In their first paper titled Hindsight: Understanding the Evolution of UI Vulnerabilities in Mobile Browsers doctoral researchers Meng Luo and Oleksii Starov, guided by Assistant Professor Nima Honarmand and Nikiforakis, present their work on the first browser-agnostic framework for assessing the vulnerability of modern mobile browsers. By analyzing thousands of mobile browsers and exposing them to tens of thousands of attacks, the authors discovered that mobile browsers are becoming less secure with each passing year and warned about their potential abuse by attackers.
PragSec Lab’s second paper titled The Wolf of Name Street: Hijacking Domains Through Their Nameservers PhD student Timothy Barron and Nikiforakis collaborated with three authors from KU Leuven (Thomas Vissers, Tom Van Goethem, and Wouter Joosen). The research showed that simple configuration errors (such as typos) when setting up name servers for domain names can be used to hijack tens of thousands of domain names and usurp control from their rightful owners.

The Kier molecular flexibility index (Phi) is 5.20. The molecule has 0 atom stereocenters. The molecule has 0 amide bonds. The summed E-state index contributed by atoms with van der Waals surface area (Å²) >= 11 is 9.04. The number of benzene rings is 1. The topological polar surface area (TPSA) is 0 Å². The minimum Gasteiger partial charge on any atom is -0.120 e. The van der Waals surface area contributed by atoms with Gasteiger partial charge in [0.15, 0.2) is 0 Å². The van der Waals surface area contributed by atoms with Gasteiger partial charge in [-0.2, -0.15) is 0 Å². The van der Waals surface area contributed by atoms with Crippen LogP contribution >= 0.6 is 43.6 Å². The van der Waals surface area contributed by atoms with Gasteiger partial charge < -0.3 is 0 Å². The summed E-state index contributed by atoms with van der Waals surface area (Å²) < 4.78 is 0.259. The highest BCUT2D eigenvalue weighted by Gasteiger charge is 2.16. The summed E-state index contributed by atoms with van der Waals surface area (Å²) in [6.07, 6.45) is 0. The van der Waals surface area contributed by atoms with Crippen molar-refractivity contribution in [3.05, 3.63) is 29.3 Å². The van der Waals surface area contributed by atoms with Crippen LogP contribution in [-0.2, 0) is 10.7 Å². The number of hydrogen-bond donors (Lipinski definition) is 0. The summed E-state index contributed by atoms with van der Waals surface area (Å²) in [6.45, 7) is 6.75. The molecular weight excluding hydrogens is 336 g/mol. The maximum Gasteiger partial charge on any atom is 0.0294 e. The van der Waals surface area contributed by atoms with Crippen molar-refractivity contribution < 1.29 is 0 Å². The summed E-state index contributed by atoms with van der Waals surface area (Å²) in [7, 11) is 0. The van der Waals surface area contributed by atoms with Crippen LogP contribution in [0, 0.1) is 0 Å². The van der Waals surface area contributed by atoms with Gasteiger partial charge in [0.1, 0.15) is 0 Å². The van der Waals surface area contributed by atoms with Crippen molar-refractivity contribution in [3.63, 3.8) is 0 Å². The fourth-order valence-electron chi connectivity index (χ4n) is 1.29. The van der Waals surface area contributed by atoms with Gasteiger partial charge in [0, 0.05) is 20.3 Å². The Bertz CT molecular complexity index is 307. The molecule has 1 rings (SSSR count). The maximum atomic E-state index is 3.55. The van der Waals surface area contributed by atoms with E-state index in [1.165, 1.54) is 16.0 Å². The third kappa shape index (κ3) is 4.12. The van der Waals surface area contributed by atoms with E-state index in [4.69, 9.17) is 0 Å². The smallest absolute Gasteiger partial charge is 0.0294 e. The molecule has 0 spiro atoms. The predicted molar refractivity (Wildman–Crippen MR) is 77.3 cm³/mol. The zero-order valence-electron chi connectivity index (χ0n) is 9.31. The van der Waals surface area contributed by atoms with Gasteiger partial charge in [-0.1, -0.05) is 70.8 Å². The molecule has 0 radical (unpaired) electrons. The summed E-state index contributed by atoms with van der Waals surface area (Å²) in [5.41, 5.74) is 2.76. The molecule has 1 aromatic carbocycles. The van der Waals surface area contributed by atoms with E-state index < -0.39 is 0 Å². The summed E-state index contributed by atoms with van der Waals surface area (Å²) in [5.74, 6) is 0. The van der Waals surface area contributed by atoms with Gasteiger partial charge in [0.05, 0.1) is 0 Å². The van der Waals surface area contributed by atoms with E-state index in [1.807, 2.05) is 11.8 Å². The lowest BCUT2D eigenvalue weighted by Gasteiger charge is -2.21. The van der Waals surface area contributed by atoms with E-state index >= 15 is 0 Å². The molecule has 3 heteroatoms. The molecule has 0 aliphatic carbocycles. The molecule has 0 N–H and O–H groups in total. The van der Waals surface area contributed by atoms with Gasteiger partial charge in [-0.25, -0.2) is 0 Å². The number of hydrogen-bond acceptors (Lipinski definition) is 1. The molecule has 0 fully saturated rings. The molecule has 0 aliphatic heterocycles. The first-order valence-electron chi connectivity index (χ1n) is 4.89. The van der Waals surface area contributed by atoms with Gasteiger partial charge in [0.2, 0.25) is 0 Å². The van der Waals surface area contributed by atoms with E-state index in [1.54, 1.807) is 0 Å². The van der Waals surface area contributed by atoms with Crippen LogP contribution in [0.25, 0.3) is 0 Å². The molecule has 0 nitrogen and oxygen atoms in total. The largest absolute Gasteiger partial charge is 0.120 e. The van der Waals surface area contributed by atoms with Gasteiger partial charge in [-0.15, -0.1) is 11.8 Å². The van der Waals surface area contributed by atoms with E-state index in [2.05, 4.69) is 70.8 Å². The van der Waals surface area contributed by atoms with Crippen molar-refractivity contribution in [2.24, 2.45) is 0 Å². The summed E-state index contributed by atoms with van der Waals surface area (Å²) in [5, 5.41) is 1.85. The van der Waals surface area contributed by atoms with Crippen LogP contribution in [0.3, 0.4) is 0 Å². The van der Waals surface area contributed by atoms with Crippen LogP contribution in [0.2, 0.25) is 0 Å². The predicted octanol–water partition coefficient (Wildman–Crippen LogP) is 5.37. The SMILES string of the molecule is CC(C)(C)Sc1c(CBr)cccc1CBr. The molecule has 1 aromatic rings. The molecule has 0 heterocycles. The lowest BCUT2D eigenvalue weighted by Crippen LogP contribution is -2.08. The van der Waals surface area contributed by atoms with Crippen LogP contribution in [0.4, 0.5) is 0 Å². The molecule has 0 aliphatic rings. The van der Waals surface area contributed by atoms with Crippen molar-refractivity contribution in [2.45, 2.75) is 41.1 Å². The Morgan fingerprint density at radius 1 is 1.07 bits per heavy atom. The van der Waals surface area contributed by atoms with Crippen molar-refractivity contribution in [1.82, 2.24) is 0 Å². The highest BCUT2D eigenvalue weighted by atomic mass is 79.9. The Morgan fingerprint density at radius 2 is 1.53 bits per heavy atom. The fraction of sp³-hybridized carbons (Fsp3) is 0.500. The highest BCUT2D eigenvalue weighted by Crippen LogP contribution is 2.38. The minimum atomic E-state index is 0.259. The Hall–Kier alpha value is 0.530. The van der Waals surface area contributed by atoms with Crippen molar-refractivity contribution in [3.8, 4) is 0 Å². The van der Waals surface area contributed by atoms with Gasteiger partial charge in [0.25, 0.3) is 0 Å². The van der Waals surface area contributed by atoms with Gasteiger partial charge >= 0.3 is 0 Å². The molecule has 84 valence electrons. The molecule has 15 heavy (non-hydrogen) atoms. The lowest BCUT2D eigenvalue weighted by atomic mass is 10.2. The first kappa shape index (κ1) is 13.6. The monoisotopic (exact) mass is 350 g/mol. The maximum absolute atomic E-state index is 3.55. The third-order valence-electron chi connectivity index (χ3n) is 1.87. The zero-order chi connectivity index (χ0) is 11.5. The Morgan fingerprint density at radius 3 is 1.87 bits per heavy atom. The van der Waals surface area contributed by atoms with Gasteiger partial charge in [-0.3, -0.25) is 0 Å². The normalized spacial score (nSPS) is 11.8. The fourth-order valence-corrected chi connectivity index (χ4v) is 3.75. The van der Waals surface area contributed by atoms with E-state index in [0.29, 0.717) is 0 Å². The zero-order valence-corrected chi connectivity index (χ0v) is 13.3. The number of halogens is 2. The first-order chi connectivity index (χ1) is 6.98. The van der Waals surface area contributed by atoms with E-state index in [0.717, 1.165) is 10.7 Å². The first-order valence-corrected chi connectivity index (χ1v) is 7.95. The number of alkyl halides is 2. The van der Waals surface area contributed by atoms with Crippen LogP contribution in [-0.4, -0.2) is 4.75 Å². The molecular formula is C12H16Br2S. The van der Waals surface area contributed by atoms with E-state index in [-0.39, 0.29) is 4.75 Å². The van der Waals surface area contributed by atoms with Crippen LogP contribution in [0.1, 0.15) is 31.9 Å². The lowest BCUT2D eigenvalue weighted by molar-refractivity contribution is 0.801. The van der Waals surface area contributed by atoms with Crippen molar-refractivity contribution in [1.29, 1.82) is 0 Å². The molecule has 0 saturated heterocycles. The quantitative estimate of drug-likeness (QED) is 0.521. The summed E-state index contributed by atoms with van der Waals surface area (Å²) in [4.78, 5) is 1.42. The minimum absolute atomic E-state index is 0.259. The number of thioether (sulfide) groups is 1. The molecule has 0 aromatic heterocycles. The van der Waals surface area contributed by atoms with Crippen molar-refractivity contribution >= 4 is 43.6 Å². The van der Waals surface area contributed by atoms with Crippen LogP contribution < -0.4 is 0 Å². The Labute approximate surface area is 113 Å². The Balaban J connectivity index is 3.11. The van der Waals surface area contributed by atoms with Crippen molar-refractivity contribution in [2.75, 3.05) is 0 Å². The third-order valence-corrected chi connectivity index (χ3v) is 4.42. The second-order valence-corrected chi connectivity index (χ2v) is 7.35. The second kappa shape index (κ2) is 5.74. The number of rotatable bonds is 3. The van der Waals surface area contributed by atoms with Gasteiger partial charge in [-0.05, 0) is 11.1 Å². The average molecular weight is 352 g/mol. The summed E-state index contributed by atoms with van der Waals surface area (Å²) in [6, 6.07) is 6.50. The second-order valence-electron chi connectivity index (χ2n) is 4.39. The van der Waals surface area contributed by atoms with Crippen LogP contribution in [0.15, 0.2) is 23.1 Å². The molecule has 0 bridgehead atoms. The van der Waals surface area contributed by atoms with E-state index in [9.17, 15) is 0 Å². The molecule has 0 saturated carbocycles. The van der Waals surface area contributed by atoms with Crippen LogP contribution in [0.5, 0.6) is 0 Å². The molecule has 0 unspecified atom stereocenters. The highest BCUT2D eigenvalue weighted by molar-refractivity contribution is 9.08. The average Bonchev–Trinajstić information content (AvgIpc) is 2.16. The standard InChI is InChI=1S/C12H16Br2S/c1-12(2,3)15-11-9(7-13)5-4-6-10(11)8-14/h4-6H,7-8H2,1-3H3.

Finally, in the third paper to be accepted at CCS 2017, Hiding in Plain Sight: A Longitudinal Study of Combosquatting Abuse, doctoral researcher Najmeh Miramirkhani and Nikiforakis collaborated with authors from London South Bank University (Nikolaos Pitropakis) and Georgia Tech (Panagiotis Kintis, Charles Lever, Yizheng Chen, Rosa Romero-Gómez, and Manos Antonakakis). This paper documented research which showed that attackers are actively engaging in “combosquatting”, the act of registering domains that include popular trademarks (e.g. facebook-members.com and youtube-live.com) as a way of increasing user trust in their malicious domains. The authors performed a large-scale, longitudinal study of the phenomenon, quantified the abuse, and provided advice to companies and registrars.